Gender ideologies and violence

North American gender ideologies are ones that highlight extreme sexual dimorphism – that is, men and women are understood to be completely different. We sign post these differences through dress, body modification, and social mannerisms.

North American society, like many others, also carries a set of values that simultaneously sexualizes gender roles and holds ambivalent feelings –one might almost say fears- about that sexualization. If anything the sexualization of gender representations have increased and intensified over the past half century here in North America. Images that were once restricted to domains of pornography now infuse popular culture. We have indeed come along way from Cyndi Lauper’s “Girls just want to have fun”  to Myley Cyrus’ Wrecking Ball. Lauper’s video, which was daring in it’s day, seems quaint when viewed from the vantage point of Cyrus’ video. In 1982, when Lauper’s video was released one would have had to look to the pornographic magazine Hustler to find images that parallel those of Cyrus’ today.

Hustler was infamous in its day for graphic & violent imagery that pushed the soft tones of playboy and penthouse in a decidedly violent direction. One infamous 1978 cover,  of a women nude and head down in a kitchen meat grinder, caused a strong public reaction. Lady Gaga, in her Born That Way tour, picks up this theme. She first places a man in the meat grinder saying this is how she treats all her former boyfriends. Then, upon the encouragement of her all male dance troupe, she jumps into the grinder. The men proceed to turn the meat grinder handle. It is unclear to me that playful invocations of gendered violence does anything other than provide an environment that continues to tolerate gendered violence.

Not a Love Story is a powerful Canadian documentary, released in 1982. It documents the close linkage between pornography and violence against women. The film takes us into the world of pornography through the eyes of a stripper, a female photographer, and a range of real people directly involved with issues of gendered violence and the production of pornography. I recall from my student days seeing the film and participating in discussions following the film. At the time it became apparent that men were focused on arguing over definitions of what was really pornography. Women went straight to the matter of what it felt to see the graphic images of violent acts being presented as sexuality.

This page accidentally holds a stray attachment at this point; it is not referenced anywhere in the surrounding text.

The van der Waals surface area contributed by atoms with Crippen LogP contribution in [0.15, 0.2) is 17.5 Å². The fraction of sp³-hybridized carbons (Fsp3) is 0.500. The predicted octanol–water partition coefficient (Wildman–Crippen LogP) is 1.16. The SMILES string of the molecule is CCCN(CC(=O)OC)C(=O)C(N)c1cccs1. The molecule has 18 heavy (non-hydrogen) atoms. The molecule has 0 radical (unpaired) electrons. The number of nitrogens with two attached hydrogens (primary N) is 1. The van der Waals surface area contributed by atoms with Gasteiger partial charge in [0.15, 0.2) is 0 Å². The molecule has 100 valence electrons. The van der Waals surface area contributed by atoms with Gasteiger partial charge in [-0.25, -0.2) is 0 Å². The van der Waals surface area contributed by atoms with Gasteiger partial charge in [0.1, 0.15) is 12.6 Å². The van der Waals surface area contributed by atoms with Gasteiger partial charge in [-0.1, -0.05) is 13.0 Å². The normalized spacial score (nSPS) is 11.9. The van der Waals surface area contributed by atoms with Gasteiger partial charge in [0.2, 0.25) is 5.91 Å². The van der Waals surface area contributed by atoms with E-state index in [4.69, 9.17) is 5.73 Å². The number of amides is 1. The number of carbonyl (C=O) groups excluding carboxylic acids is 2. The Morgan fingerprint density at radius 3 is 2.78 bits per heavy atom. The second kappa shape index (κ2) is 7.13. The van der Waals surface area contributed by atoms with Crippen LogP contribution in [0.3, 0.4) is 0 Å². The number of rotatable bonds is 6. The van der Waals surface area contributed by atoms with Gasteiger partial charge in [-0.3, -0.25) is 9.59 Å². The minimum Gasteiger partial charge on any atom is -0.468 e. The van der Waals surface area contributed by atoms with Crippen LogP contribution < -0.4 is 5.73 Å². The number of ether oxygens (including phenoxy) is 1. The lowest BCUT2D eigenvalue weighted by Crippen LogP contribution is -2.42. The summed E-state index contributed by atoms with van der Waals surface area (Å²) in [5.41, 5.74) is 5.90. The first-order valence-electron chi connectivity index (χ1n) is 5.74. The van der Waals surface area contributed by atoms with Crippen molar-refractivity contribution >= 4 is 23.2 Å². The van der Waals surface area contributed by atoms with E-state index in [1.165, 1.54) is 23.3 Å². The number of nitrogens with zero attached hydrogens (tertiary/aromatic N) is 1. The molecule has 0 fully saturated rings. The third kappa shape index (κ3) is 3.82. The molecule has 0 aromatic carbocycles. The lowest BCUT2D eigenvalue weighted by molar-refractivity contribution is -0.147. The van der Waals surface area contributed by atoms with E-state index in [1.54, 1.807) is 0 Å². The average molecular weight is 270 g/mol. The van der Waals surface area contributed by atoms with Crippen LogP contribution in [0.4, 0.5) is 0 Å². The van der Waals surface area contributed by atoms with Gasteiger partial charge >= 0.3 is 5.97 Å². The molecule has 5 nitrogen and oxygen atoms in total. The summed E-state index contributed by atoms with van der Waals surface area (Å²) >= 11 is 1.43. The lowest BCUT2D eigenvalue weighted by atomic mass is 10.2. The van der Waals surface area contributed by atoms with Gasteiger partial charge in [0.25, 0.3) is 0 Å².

What is it about our society that tolerates gendered violence? Our society is filled with examples: the Suader School of Business rape chant , longstanding tongue and cheek one liners “no means maybe; maybe means yes,” date rape, and direct stranger assaults. There is a persistent discourse in North American culture and society that individualizes these social and collective acts. The perpetrator’s role in enacting culturally endorsed values of gendered violence is ignored. The targets of assault are victimized and their experiences individuated. However, these acts of gendered violence are part of a continuum of actions. They are not separate isolated acts. Given this it is critical that we do not segregate the popular imagery that trivializes gender violence from the more overt acts of gendered violence. Yet, that is often what happens. Violent assaults are presented as anomalies when they are more properly understood as part of a socially sanctioned spectrum of North American culture.

Focusing upon violent assaults as isolated events linked to the pathology of an individual does two things: (1) it removes society responsibility for changing the ways in which we act and respond to gendered behaviours, and: (2) it disempowers the targets of assault and individualizes the responsibility. Take note of the Police and University  warnings recently issued- their clear advice is for women to not walk alone at night. This is a variant of the so-called ‘blame the victim’ thesis. It is well intentioned. However, it extends and normalizes the device of fear as a way of controlling and constraining one gender’s capacity to move freely and unimpeded through society. It ironically maintains and reinforces the gendered violence of the original assaults – it does not actually work to end such assaults.

Taking action by reclaiming public and domestic spaces is the only path available. In terms of parenting it means shifting away from fathering and mothering to actually co-parent. It means working to undermine clear and obvious gendered differences throughout society. Whether one cloisters or sexualizes gender, ideologies that construct extreme dimorphic models of gender will be far more prone to gendered violence than societies that are more androgynous. We have a responsibility to undermine extreme gender ideologies. We can advocate for approaches to urban design that facilitate social space and integration – rather than privatizing public spaces we need to open them and make them visible, safe and usable by all.

One long-standing direct action tactic has been the take back the night actions that began in the early 1970s and continue to this day. We need to take back the night so that no one, no women, no man, no child, fears the dark of their own home or community. We can shift away from gendered violence in play and performance. We can recognize our own societal complicity in gendered acts of violence. We all have a responsibility to act – personally and collectively.

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